They key difference between BSB and WorldSBK is the use of electronics in the latter, which has been enough to flummox other riders that have made the step from the national series to the world championship.

Indeed, in many ways it’s a critique against WorldSBK in that riders are finding it hard to make the break into the upper echelons of the sport because of the technical know-how required to programme the machines. It’s certainly driven a wedge between BSB riders wanting to step up to WorldSBK – gone are the days of wild-cards killing giants on well-sorted domestic machinery.

You only need to look at Tommy Bridewell’s trouble learning what all the buttons and dials did on his WorldSBK Ducati during his brief outing earlier in the year, while Leon Haslam has evidently struggled with brakes that rely on computers as much as it does hitting your mark.

While Redding has made it quite clear electronic intervention isn’t his preferred style of racing - as this interview shows – he has a head start on making them work.

Tuning a MotoGP machine and tuning a WorldSBK isn’t the same thing and many riders have commented that the latter actually has more parameters to work in, but one could argue it is harder to go from MotoGP to BSB than it is to move straight into WorldSBK.

The Ducati WorldSBK team can be built around him

Redding has a chance to come straight into the Ducati WorldSBK team as a #1 rider in much the same way Bautista did. Whether he adopts the same sense of privacy as Bautista when it comes to working with Chaz Davies remains to be seen, but Redding has a more approachable camaraderie than his predecessor.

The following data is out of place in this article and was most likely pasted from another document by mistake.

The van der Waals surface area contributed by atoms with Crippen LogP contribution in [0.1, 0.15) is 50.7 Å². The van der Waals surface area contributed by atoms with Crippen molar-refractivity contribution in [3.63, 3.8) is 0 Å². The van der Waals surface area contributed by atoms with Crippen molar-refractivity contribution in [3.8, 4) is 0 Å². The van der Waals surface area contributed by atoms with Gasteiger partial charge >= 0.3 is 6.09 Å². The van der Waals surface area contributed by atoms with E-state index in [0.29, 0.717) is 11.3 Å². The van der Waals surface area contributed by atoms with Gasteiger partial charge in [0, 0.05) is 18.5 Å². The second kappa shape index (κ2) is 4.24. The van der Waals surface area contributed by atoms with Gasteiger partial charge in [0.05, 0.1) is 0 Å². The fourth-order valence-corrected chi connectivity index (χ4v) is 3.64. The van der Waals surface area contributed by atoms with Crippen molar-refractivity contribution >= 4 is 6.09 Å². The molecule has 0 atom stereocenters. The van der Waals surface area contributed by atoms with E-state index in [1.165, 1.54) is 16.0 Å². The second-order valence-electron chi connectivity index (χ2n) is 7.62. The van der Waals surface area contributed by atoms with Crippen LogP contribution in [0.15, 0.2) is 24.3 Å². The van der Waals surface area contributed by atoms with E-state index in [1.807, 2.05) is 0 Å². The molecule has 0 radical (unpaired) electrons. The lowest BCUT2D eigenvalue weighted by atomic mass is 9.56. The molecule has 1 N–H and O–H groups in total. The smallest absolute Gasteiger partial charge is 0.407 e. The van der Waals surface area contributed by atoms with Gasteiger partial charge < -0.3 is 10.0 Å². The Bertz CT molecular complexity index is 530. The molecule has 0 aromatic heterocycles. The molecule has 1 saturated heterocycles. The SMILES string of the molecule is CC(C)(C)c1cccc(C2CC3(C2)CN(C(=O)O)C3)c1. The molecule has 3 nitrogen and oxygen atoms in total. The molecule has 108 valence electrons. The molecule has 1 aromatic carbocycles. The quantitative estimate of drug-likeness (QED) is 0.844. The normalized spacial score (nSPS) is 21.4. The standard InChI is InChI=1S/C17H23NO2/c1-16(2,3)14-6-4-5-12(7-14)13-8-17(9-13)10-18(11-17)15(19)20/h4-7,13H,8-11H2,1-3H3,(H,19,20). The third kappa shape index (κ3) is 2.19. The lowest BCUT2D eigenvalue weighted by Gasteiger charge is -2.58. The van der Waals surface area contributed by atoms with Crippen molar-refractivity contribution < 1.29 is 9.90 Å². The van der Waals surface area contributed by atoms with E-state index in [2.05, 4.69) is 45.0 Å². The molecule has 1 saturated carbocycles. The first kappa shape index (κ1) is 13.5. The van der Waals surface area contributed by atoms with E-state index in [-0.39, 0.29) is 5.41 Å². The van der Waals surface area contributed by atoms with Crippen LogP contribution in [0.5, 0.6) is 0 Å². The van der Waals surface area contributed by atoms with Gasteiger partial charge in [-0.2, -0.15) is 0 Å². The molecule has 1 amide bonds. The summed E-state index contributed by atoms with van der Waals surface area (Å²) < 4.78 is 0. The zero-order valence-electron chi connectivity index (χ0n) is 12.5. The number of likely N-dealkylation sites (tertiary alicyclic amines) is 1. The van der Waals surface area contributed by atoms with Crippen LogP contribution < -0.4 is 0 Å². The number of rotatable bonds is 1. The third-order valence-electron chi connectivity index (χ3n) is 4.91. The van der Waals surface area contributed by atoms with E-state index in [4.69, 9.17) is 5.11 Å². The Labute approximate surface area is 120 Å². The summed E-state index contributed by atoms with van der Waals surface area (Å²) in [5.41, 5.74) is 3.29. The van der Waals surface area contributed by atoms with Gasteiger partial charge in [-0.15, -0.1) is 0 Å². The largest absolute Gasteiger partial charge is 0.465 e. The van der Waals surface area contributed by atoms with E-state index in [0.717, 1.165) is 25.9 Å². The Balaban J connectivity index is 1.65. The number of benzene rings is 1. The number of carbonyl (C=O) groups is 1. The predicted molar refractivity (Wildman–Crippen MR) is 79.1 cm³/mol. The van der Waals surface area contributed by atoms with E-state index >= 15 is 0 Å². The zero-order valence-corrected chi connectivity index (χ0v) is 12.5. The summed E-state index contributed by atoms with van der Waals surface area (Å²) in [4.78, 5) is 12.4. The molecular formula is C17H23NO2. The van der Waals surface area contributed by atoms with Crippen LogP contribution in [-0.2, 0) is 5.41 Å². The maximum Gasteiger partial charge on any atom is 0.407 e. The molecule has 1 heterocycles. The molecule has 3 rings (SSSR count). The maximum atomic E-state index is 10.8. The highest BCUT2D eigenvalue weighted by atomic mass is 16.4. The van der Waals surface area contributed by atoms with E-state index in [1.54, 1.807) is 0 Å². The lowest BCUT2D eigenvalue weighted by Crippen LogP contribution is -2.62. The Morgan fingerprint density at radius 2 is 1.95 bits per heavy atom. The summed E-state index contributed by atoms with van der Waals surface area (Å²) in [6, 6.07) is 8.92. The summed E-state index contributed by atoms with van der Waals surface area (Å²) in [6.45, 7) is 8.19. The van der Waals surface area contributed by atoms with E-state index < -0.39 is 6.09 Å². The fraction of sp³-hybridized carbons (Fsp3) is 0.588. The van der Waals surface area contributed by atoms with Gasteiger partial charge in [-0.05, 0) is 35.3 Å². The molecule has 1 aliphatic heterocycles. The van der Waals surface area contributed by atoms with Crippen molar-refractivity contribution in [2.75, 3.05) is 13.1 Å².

Such was Ducati’s interest in Redding’s BSB campaign, they sent Giovanni Crupi to the UK to work as his engineer and it’s understood the rider is keen to maintain that relationship when he steps up to WorldSBK, though Crupi was evasive when quizzed during the final round at Brands Hatch.

While Davies’ inconsistent 2019 form enjoyed enough highlights to suggest he can be a factor in 2020, Redding will see himself as just as capable as former MotoGP rival Bautista to assume he will come in as its lead performer.

He’s a personality in a series lacking exactly that

With the greatest respect to those currently competing in WorldSBK, while the series matches MotoGP in terms of professionalism, it isn’t carried by the character needed to elevate into a must-see when it rolls into town. 

That’s not a critique, but WorldSBK definitely feels more like a business than a sport at times… in short, it’s unlikely you’ll ever see Jonathan Rea riding in a people-drawn throne or stripping out of his leathers.

Redding, however, is bold, brash and – judging by those outlandish BSB celebrations – unashamed. It’s a liveliness that made him a favourite in MotoGP, though the modest success at that level meant his honesty and vivacious personality were limited to media debriefs and TV interviews, rather than celebrations on track or the podium. Perhaps he went a little far with its remonstration with Andrew Irwin when he was taken out at Cadwell Park, but either way it was a fun 'popcorn moment'.

We’ve seen hints of WorldSBK trying to create more of a buzz with set pieces and the open paddock policy, the latter of which is surely going to be the perfect stage – literally – for Redding to embrace his large and growing fanbase. 

He’ll be quick on track and – for WorldSBK’s sake – he’ll be good for business too…